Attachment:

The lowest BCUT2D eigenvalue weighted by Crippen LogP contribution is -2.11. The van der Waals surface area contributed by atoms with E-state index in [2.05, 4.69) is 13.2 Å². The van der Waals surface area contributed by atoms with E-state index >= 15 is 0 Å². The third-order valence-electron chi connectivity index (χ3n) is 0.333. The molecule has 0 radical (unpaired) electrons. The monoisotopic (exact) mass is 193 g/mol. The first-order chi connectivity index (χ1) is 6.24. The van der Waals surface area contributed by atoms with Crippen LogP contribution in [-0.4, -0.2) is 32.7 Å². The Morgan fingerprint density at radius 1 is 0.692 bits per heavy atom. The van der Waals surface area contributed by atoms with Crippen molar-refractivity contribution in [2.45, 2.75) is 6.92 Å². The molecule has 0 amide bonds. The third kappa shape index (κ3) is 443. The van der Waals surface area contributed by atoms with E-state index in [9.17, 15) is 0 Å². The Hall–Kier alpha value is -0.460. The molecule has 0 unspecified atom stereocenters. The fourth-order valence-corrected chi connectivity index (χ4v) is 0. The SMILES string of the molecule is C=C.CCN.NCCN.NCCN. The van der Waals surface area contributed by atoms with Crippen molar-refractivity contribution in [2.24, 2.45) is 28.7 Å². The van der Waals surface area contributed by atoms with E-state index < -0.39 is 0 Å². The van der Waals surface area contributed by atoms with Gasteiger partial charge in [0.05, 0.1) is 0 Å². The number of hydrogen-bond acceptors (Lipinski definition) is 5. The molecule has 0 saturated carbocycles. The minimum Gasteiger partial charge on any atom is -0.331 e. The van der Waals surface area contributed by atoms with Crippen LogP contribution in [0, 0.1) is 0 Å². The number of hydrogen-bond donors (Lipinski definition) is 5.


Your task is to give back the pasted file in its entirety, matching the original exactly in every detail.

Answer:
The lowest BCUT2D eigenvalue weighted by Crippen LogP contribution is -2.11. The van der Waals surface area contributed by atoms with E-state index in [2.05, 4.69) is 13.2 Å². The van der Waals surface area contributed by atoms with E-state index >= 15 is 0 Å². The third-order valence-electron chi connectivity index (χ3n) is 0.333. The molecule has 0 radical (unpaired) electrons. The monoisotopic (exact) mass is 193 g/mol. The first-order chi connectivity index (χ1) is 6.24. The van der Waals surface area contributed by atoms with Crippen LogP contribution in [-0.4, -0.2) is 32.7 Å². The Morgan fingerprint density at radius 1 is 0.692 bits per heavy atom. The van der Waals surface area contributed by atoms with Crippen molar-refractivity contribution in [2.45, 2.75) is 6.92 Å². The molecule has 0 amide bonds. The third kappa shape index (κ3) is 443. The van der Waals surface area contributed by atoms with E-state index in [9.17, 15) is 0 Å². The Hall–Kier alpha value is -0.460. The molecule has 0 unspecified atom stereocenters. The fourth-order valence-corrected chi connectivity index (χ4v) is 0. The SMILES string of the molecule is C=C.CCN.NCCN.NCCN. The van der Waals surface area contributed by atoms with Crippen molar-refractivity contribution in [2.24, 2.45) is 28.7 Å². The van der Waals surface area contributed by atoms with E-state index < -0.39 is 0 Å². The van der Waals surface area contributed by atoms with Gasteiger partial charge in [0.05, 0.1) is 0 Å². The number of hydrogen-bond acceptors (Lipinski definition) is 5. The molecule has 0 saturated carbocycles. The minimum Gasteiger partial charge on any atom is -0.331 e. The van der Waals surface area contributed by atoms with Crippen LogP contribution in [0, 0.1) is 0 Å². The number of hydrogen-bond donors (Lipinski definition) is 5.